He’s a problem-solving Republican governor who fought entrenched special interests in a traditionally Democratic state.
But he isn’t from New Jersey.
And if Scott Walker gets re-elected in Wisconsin next year and chooses to run for president, he threatens to steal New Jersey Gov. Chris Christie’s thunder.
Early speculation on the 2016 Republican presidential race essentially splits the primary electorate into two camps.
On one side, there are those who are fed up with unruly Tea Partiers and argue that conservative purity tests in recent Republican primaries have crippled GOP candidates in the general election.
On the other side, there are conservatives who are fed up at having lackluster nominees foisted upon them — such as Arizona Sen. John McCain and former Massachusetts Gov. Mitt Romney — who were not ideologically conservative.
Though President George W. Bush won two terms in office, he drastically expanded the size and scope of government with the help of a Republican Congress.
Come this time next year, Walker could be in a much better position than Christie to thread the needle between these two groups.
Christie doesn’t have the implicit trust of the GOP’s conservative base, so his hopes rest on reassuring them and arguing he’s the most plausible candidate because of his successes in a blue state.
But that argument will be a lot more difficult to make if Walker enters the race.
Should he win re-election, Walker would be able to make a similar set of claims to Christie's. Though it’s been more closely divided than New Jersey in recent presidential elections, Wisconsin hasn’t voted for a Republican presidential candidate since Ronald Reagan’s 1984 rout of Walter Mondale.
As governor, Walker understood that, ultimately, persuadable voters would make up their minds not based on ideology, but on performance.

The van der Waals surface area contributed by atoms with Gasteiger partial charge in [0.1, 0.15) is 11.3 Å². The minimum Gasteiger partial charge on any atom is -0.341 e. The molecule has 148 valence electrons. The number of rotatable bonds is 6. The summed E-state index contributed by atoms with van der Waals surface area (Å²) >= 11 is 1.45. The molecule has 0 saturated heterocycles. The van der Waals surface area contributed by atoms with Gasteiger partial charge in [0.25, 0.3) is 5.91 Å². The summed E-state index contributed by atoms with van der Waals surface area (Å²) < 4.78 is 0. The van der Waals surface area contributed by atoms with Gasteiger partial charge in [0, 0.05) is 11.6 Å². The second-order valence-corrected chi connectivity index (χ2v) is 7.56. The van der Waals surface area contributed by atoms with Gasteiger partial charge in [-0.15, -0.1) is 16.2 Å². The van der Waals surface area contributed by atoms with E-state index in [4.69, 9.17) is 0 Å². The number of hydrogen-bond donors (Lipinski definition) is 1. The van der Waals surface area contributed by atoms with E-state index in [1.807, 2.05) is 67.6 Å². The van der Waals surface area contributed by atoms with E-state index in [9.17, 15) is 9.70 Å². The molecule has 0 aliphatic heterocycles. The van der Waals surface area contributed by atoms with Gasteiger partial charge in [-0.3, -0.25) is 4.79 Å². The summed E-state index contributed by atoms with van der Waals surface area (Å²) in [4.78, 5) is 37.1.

“Part of the reason I believed our reforms would work so well in the state was because I believe that results trump everything else,” he explained at a Nov. 15 lunch hosted by National Review.
“You can have all the scare tactics in the world and have all the attacks ... it doesn’t matter how much money you have, you can’t convince people of something they don’t know to be true,” Walker said.
This is why, he argued, the troubled rollout of President Obama’s health care law will continue to be a political headache for Democrats.
Walker disagreed with the Republicans’ failed effort to defund Obamacare because he said it diverted focus from the health care law to the shutdown.
“We’re all for principled fights and things, but we’re all for outcomes,” Walker said of governors. “We want to see an endgame.”
Not only can Walker cite executive experience under tremendous odds, he is still revered by a broad swath of conservatives for his bruising battle with the Wisconsin teachers’ unions over his education reforms in a way that Christie is not.
On a gut level, most conservatives would say of Walker that he is “one of us” — that he thinks and governs like a conservative rather than being a candidate who merely spouts conservative talking points when it suits his political ambitions.
At the 2012 Conservative Political Action Conference, Romney — desperate to reassure his skeptics on the Right — gave a speech in which he used a variation of the word “conservative” 24 times.
In contrast, Walker spoke without uttering the word once. He didn’t need to, because he could speak about his tangible conservative reforms.
Walker, who is out with a new book this week, Unintimidated: A Governor's Story and a Nation's Challenge, about his battles in Wisconsin, has started to sound more like a presidential candidate.
When I asked him whether he would pledge to serve a full four-year term if re-elected governor in 2014, he said he’s never made such a commitment at any point in his political career. He wouldn’t rule out a run for president when pressed.
To have any chance of running for president, though, Walker will have to win re-election. In June 2012, Walker survived a recall attempt with 53 percent of the vote.
At the lunch, he noted that his margin was padded because a certain percentage of those who voted for him were simply against the protracted recall process — a rare acknowledgement for a politician.
And that marks another important contrast. Primary voters may find Walker’s Midwestern humility more appealing when placed against Christie’s in-your-face Jersey attitude.
It’s too far in advance to be anointing frontrunners in the 2016 presidential race. But if Walker runs, he could prove to be Christie’s worst nightmare.